Darkness

Do you know someone who lives “in the dark”?

There seem to be so many more people struggling with anxiety and depression these days. Sometimes it is the person you least expect. The challenges of loving someone who find themselves frequently “in the dark” are heartbreaking. Please pray for not only those who struggle but also their friends and family members.

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I don’t have particularly dark days but I know people who do. I can’t imagine living in a shroud of darkness, struggling to find light in a day. I know it is disorienting, intimidating, and overwhelming. If you have been in a dark space, you know what I am saying. Even though I can use my imagination, sometimes I am at a loss at how to assist someone struggling through a dark time. I can always pray, and I do, but there are times something more tangible is needed.

It is true that a dark time can be the result of sin and confession and absolution is an amazing gift to someone struggling in that way. It is amazing how guilt, shame, and unconfessed sin can create darkness in our lives. Healthy Biblical counseling can be a great blessing. But that isn’t the only reason for depression. Depending on the circumstance, a psychiatrist and a psychologist can help. Medicine can be useful. Supportive friends and family, healthy eating, regular sleep patterns, and exercise can all be components that benefit someone stuck “in the dark”.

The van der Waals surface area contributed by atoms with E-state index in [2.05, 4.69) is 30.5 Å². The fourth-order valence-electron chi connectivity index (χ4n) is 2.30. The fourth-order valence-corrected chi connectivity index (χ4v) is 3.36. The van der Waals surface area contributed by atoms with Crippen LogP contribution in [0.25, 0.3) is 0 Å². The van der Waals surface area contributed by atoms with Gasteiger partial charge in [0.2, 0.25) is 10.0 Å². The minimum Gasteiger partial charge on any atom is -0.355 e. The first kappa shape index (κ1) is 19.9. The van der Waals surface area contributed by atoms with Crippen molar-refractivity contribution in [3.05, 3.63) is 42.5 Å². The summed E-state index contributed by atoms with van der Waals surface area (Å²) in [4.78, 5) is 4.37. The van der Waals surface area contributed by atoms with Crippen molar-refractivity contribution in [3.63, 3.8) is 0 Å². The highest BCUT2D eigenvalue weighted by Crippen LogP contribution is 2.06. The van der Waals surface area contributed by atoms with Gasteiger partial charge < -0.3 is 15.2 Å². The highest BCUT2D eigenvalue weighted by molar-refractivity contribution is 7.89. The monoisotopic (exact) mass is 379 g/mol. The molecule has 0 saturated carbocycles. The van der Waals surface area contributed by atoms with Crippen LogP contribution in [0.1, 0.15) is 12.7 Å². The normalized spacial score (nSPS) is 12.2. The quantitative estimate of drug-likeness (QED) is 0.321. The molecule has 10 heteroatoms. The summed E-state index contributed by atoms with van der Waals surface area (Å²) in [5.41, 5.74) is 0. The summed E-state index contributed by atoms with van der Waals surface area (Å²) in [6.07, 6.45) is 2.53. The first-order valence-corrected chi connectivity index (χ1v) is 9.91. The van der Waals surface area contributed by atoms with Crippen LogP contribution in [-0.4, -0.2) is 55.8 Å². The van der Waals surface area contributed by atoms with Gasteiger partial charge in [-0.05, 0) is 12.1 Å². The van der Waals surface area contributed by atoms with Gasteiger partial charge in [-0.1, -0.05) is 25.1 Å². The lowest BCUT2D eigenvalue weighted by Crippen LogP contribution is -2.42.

Pay close attention to those you know who struggle in this way. A little extra time from you, a listening ear, and encouraging words may be a way to help them (or their loved one) navigate through a dark space.

On the Road,

Liz

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PrayerPoints ~ Saturday, February 27th

James 3-17-18w

Today’s PrayerPoint ~ Psalm 32

“Then I acknowledged my sin to you and did not cover up my iniquity. I said ‘I will confess my transgressions to the Lord’ — and you forgave the guilt of my sin.”    Psalm 32:5

It is so easy to be so shocked and appalled and caught up in everyone else’s sin yet neglect our own important self-reflection and confession. Confession is so important because it is an acknowledgement of sin in our own lives.

Consider those things in your life you would like to confess because they weigh on you. You can certainly just confess those things to God — I find it helpful if I talk out loud since I am a verbal processor. But if you want some feedback in the way of spoken forgiveness, seek out a healthy pastor or priest for absolution.

Confession so often becomes one of those things we look for in others but, maybe, are not so keen on surrendering ourselves. Sometimes our busy and distracted lifestyle interrupts the time we need to contemplate our sin and confess it as such.

And the peace and healing that comes from confession? Unparalleled. That’s why it is said, “Confession is good for the soul!”